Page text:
by Maggie Fisk
Arnold Schwarzenegger is so 2004. The new celebrity candidate? Kinky Friedman.
Friedman, currently running for governor of Texas, is the latest in a string of career-stalled celebrities converting to politics and running for public office. His previous career was as a musician with his band, Kinky Friedman and the Texas Jewboys. They performed such songs as “Get Your Biscuits in the Oven and Your Buns in Bed,” “They Ain’t Makin’ Jews like Jesus Anymore” and “Asshole from El Paso,” the latter being his most famous, though not his most controversial. Friedman has carried humor and controversy into his campaign, to the delight of some and the disgust of others.
While the seriousness of his campaign is a frequent and easy target, Friedman is no doubt shaking up a traditionally polarized and rigid system. Typically, the fixed two party system does not allow for much deviation from the norm. In this system, issues tend to be black and white, and each party picks a side. But Friedman, running as an independent, is all over the board. He claims Bush hasn’t put enough troops on the border with Mexico, calling for 10,000 troops from Texas alone, 4,000 more than Bush proposed for the whole border. (There are currently 1,500 troops at the Texas border.) He favors the Ten Commandments and prayer in schools. (“The Ten Commandments shouldn’t be reduced to the Ten Suggestions,” he says.) He supports gay marriage. He wants Texas to become an international (not just national or regional) leader in utilizing and harvesting renewable energy, namely in using biodiesel fuel. He favors the legalization of marijuana. He wants to revamp the health insurance and education systems. (“We’re 49th in funding public education,” he says. “We’re in a race with Mississippi for the bottom, and we’re winning.”)
His campaign has strong grassroots support, running an effective campaign online. He has an extensive Facebook group and a well-kept MySpace page, the latter of which has “Kinkytoons,” in which an animated Friedman discusses the issues and lists the 10 reasons to elect him governor of Texas. Neither the Democrat, Chris Bell, nor the incumbent Republican, Rick Perry, has such an extensive online connection with voters.
Encouraging a largely uninvolved population to register and actually vote is a noble cause. But is he actually involving the people or just entertaining them?
Friedman and his close friends and advisors claim with a straight face that he is entirely serious about the campaign and optimistic about his chances (though recent polls give him only eight percent of the vote). Some of his comments and proposed policies, though, raise doubts. One of the reasons listed on his MySpace page as a cause to vote for him is that he has no political connections and won’t give out patronage jobs. (“I’m a Jew; I’ll hire good people.”) Yet the single person to whom he has promised a job, Willie Nelson, does not necessarily seem qualified for the position of Energy Advisor.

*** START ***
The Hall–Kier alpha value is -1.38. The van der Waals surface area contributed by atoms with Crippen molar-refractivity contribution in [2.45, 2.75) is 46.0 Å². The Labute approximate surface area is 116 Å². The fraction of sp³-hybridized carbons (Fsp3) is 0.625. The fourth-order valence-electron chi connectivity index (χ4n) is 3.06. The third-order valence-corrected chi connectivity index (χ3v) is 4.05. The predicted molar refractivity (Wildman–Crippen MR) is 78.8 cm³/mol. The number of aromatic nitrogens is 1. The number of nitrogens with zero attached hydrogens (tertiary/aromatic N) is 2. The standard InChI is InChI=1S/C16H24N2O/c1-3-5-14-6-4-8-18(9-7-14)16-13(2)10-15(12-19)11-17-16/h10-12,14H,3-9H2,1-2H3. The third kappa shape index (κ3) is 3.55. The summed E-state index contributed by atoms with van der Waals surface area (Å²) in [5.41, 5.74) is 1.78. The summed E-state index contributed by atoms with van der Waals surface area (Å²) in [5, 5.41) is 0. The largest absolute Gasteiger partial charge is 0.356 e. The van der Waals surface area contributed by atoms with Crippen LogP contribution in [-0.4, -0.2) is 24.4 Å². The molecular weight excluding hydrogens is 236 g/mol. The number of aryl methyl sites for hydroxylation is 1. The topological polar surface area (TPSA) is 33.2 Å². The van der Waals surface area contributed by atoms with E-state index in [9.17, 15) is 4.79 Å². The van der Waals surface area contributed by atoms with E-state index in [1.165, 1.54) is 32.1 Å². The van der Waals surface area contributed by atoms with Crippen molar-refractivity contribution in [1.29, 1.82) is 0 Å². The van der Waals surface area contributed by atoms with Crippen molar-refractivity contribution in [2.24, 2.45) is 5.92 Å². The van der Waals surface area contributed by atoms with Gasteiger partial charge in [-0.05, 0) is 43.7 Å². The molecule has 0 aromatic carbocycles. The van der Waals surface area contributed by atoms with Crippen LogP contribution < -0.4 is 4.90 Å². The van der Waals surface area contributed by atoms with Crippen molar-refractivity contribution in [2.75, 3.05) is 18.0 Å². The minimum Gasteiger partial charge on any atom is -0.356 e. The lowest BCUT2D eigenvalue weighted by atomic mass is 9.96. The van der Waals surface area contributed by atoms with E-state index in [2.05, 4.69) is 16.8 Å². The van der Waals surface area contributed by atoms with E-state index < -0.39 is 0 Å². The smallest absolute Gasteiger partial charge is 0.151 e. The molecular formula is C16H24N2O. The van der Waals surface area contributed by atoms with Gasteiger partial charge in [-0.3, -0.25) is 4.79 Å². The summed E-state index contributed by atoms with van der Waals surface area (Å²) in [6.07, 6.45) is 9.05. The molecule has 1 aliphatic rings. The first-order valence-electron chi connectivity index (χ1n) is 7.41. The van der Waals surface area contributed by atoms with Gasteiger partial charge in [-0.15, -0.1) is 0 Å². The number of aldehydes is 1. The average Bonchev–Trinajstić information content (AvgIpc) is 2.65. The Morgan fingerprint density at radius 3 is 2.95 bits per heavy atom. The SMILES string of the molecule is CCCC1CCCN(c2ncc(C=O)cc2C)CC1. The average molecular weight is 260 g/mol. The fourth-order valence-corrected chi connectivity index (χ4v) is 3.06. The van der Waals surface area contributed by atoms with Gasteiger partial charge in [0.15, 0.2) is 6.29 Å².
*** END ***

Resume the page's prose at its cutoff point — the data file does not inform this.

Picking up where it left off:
Friedman has also playfully named his strategy to legalize gambling and give the revenue to the schools “Slots for Tots.” His plan to deploy 10,000 National Guard troops to the border with Mexico has been criticized by Perry because of questions about whether that number of troops is even available. He has also proposed dividing the Texas border into five districts and giving each to a Mexican general along with a multimillion-dollar bank account. Anytime an illegal immigrant is let through to Texas, Friedman would deduct $5,000 from the account.
Are these ideas actually workable? They range from sincere and interesting to laughable. Is this making a joke of the governor’s office or radically trying to transform it? Will the people who are coming to his campaign events now come to the polls in November and actually cast their vote for Friedman? Will they vote at all?
Especially in the media coverage of the election, Friedman’s witty remarks are viewed as more interesting than his ideas about what he would do once in office. He creates controversy with his remarks about the state of politics, letting go a one-liner that can be mashed into a clever sound bite to be played over and over again in the media. But is anyone interested in his policies?
Friedman claims that with his alternative policies and ideas, he is appealing to the indifferent, unsatisfied portion of the voters in Texas. According to CBS News, an embarrassing 29 percent of the registered voters in Texas made it to the polls in the last gubernatorial election. “It’s Kinky Friedman versus apathy,” Friedman has said.
Even if Friedman doesn’t win – and it’s fairly clear that he won’t – the fact that he is running and is visible on the campaign trail is enough to influence the stagnant Texas political scene. Approaching the election, Friedman’s poll numbers were cut in half after a poor showing in a televised debate. But his inclusion in the debate – uncommon for third-party candidates – demonstrates his impact on the campaign.
Despite Friedman’s nosedive in the polls, he could serve as an example of a third party candidate getting some attention and articulating different ideas. Nicole Ruestle, a politics major at Ithaca College, lives in Texas and worked on Kinky’s campaign this summer. “Texas has a lot of money, power, and population, so people should pay attention,” she said. The early success and attention Friedman’s campaign received suggests that the alternative voice has an audience, even if ultimately it’s not electable.
Maggie Fisk is a sophomore English major who plans to work for Dom Delouise’s 2008 election ticket. Email her at firstname.lastname@example.org